Tuesday, March 9, 2010

Merit Pay: a 123 year old bad idea

Below is an excerpt about the history of merit pay from David Berliner and Sharon Nichols' book Collateral Damage:

Another warning about the dangerous  side effects of high-stakes testing surfaced, when a plan to pay teachers on the basis of their students' scores was offered, making student student test scores very high stakes for teachers. A schoolmaster noted that under these conditions, "a teacher knows that his whole professional status depends on the results he produces and he is really turned into a machine for producing these results; that is, I think unaccompanied by any substantial gain to the whole cause of education." This concern about testing students to judge a teacher's worth first surfaced in the year 1887, but is as fresh as recent headlines about pay-for-performance in Denver, Colorado; Houston, Texas; Florida; Minnesota and Iowa.

The idea of merit pay is not a new, ground-breaking idea that will save education. Sadly, it is yet another bad idea that has been recylced over and over again. 123 years ago, it was clearly established that the cons of merit pay clearly out-weighted the pros - and so it was rightfully abandoned.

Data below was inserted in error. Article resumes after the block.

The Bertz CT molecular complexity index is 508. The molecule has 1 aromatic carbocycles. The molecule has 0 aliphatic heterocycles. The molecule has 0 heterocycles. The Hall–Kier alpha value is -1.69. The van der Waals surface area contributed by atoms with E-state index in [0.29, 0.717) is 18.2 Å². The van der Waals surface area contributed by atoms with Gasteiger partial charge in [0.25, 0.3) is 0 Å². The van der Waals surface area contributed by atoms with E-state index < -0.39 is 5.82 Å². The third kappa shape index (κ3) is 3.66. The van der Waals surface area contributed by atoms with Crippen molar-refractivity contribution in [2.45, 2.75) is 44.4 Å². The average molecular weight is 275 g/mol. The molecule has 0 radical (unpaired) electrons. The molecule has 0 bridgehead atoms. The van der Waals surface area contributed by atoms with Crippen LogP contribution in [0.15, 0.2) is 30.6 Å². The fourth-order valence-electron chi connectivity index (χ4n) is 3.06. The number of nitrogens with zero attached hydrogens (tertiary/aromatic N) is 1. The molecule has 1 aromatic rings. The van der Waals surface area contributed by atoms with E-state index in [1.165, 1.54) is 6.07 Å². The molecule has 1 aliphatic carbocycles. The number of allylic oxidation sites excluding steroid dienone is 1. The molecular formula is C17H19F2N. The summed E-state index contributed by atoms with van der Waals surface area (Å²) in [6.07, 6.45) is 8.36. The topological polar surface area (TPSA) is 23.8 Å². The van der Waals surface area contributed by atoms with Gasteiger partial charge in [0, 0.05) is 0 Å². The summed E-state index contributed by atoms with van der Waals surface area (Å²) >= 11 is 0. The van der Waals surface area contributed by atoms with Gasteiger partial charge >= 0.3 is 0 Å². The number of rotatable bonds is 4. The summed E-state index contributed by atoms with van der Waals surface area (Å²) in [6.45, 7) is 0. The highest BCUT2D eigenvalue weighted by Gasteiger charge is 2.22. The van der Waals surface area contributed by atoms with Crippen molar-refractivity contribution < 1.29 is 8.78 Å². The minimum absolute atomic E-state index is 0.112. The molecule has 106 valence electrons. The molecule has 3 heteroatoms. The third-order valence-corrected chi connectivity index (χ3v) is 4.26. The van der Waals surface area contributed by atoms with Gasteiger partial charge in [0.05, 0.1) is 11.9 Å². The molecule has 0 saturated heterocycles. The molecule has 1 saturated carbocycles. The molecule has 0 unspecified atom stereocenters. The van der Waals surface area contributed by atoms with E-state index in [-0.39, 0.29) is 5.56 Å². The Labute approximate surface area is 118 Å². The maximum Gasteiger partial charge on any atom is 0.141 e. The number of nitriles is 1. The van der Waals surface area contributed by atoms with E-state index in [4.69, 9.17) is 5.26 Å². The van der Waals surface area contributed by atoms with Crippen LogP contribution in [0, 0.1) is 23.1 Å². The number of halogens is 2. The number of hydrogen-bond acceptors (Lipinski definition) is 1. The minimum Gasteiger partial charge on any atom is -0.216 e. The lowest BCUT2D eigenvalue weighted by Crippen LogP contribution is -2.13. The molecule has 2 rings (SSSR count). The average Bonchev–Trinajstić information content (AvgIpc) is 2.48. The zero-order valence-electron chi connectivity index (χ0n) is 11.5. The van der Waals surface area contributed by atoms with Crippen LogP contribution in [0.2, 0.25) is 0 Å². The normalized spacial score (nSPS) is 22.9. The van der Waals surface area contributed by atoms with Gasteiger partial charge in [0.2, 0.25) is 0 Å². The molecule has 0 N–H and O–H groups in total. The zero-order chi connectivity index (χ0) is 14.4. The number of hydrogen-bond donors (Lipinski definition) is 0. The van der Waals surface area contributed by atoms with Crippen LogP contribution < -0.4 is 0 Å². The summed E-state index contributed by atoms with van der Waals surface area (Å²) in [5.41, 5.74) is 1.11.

And yet, here we are. ugh


  1. Anyone who has ever read Daniel Pink's book "Drive", would know that this is a terrible idea as well. Educators need more time to explore passions to make learning better; merit pay would simply have them focus on making more money as opposed to making better schools. Well said Joe...bad idea.

  2. Dan Willingham, cognitive scientist and author of "Why Don't Students Like School?", made a 3-minute video for our president describing why merit pay is such a horrible idea.


  3. I can think of only two things worse than a bad idea: a bad idea dressed up as a good one or a good idea done badly.

    This is a bad idea dressed up as a good one done badly.